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Giving Yourself the Gift of Friendship

Are you seen as a snob?

Who needs friends? While many of us know the firsthand importance of having a soul mate, and friend to share with, with busy schedules and different lifestyles, it seems the nurturing of friendships is the first thing to go by the wayside. Today many have replaced friendliness with the justified functional term of "networking". Networking is a 90's term for 'helping each other'-usually without the in-depth sacrifice a friendship might demand. Being skilled at networking is a talent and necessary for survival in the business world, but the ultimate challenge is, how do you take it to the next level? How do you develop a treasured friendship?

Have you ever noticed, some people are able to collect friends as easy as picking flowers, other people have a much harder time warming up to others? Some people smile and share readily, others stand aloof, Some are called friendly, others are more private and are at risk of being called a snob.

Our ability to bond with others is largely a result of the type of personality we are-combined with the perception we have of ourselves. Too often a cool personality type would say they just do not have a bubbly nature, find it hard to express warmth. They might be more detailed-oriented or are focused on more important issues. These are legitimate qualities and character strengths. However, these tendencies may make bonding more of a challenge. I believe in actuality, it is more that we all have not been trained how to make and keep a good friend. Unfortunately, Friendship 101 is not one of the classes we have to take in school!

On busy days I find myself rushing, preoccupied and not taking the time to acknowledge if I even know the people in line next to me at the grocery store at the gas station. It's easy to give the cold shoulder even though I am certain this would be interpreted as snobbery. Then I am reminded of the saying "Always hold your head up but keep your nose at a nice friendly level" and it snaps me back to reality.

Steps to help establish the ties that bind:

  • Be a friend. The first step in establishing any relationship is that you must perceive yourself as a being a friend, and do the things a 'friend' would do. Think of the most meaningful friendship you have ever had - perhaps a family member or school chum.. What made that relationship special? How can you establish similar comradery with others?
  • Take the initiative. Walk right up and introduce yourself. We've all known people who have grown old waiting for things to happen. Life is too short. Extend the invitation, make that phone call, initiate a meeting, call a gathering. It's been said that only 10% of life is what you dealt, 90% is how you react.
  • Willingness to share. Be willing to share things that happen to you-even the little things. Risk a few stories that might even be embarrassing --- Others will breath a sign of relief as they relate it to things that have happened in their own life. The ability to to share is probably one of the most ingredients to a friendship-share the good and the bad.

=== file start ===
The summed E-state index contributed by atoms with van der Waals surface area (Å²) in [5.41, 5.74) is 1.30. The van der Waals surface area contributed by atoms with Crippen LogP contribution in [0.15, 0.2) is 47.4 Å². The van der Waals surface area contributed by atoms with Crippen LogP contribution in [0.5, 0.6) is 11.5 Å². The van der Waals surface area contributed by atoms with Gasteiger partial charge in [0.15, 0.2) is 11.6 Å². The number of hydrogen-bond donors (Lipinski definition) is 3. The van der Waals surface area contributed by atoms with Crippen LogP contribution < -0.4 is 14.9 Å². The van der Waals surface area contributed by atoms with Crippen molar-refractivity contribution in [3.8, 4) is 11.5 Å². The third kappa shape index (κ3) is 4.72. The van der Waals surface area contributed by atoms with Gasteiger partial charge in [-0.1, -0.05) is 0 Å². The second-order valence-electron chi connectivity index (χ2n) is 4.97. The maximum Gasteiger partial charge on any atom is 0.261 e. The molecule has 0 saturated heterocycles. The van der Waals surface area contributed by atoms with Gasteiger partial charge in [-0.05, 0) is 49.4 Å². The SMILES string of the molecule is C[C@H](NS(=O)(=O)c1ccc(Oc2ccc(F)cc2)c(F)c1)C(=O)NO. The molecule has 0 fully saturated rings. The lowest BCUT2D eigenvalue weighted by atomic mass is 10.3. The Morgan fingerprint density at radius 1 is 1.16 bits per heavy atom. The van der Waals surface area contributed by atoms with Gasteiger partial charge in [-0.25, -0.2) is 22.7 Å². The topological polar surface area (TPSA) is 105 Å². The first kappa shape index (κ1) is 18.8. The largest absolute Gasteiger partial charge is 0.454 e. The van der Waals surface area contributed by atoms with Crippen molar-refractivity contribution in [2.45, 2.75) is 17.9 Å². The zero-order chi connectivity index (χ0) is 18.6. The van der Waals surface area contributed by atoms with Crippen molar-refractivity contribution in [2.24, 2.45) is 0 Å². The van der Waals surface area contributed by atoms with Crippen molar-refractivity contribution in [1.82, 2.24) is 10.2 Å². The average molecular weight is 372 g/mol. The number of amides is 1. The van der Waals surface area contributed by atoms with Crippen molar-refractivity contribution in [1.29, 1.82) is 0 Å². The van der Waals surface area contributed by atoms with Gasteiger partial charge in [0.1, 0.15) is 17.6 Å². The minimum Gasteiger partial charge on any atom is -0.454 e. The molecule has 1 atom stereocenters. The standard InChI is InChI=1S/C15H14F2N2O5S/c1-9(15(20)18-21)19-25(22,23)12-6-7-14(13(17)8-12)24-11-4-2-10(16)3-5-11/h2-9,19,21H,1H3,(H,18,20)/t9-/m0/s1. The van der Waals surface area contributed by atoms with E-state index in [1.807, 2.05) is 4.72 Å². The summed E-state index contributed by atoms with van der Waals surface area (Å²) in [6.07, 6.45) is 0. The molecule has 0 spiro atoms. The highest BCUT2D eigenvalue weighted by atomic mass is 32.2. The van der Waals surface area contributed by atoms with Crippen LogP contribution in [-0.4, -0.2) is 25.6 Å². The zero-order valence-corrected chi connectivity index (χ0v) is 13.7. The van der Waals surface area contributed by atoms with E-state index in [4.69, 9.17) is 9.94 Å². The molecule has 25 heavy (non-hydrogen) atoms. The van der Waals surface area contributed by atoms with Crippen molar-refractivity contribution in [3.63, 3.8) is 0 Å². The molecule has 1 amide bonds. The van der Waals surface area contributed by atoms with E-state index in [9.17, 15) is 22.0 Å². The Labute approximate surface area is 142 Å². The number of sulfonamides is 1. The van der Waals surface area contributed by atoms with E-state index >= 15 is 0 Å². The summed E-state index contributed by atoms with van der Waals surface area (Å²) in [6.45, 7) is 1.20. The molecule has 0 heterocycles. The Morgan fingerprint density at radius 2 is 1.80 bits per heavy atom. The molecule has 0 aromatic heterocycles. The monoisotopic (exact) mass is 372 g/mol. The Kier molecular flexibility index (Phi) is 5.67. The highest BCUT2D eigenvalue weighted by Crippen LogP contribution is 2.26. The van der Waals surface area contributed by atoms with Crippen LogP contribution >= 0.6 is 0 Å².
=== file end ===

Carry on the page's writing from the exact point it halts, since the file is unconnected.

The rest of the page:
• Ask questions. Be interested in what others are doing, their family, their work, their hobby. Sooner or later you will discover an interest you have in common.
  • Listen, listen, listen. We were given one mouth and two ears-remember to use yours proportionately.
  • Be trustworthy. Never repeat confidential or private information shared. People buy from people they trust-this is true whether they are buying a product, an idea, or buying into a friendship.
  • Follow up. Don't hesitate to drop a note or e-mail saying how much you enjoyed meeting a person-send a picture or some information mentioned. Find a reason to connect. Jot notes down in order to remember family names or facts of a new acquaintance. This will become especially important when working with clients and customers. They will be appreciative of the fact that you cared enough to make the effort.
  • Greet people. Be the first to say hello, use their name. Recently I had the opportunity to walk down our main street with a friend. Every person we met whom she knew, she greeted cheerfully by name, asked a quick relevant question about how something was in their life, received back a quick answer to which she had a brief enthusiastic reply. I marveled at the amount of friendliness shown in these brief 30 second encounters.
  • Lighten up.Everyone has their own dose of stress and problems. While it is true a friend will need your prayers, console and caring, what they also appreciate is a friend who can help them get through the day better -- Keep laughter and humor handy.

Would you like to be more friendly?

Practice this 5 point greeting:

  1. Smile
  2. Greet by name
  3. Ask relevant question
  4. Listen
  5. Reply


Donna "Kinza" Christenson is a Motivation Strategist, workshop presenter and keynote speaker. She can be reached at 262-567-6817


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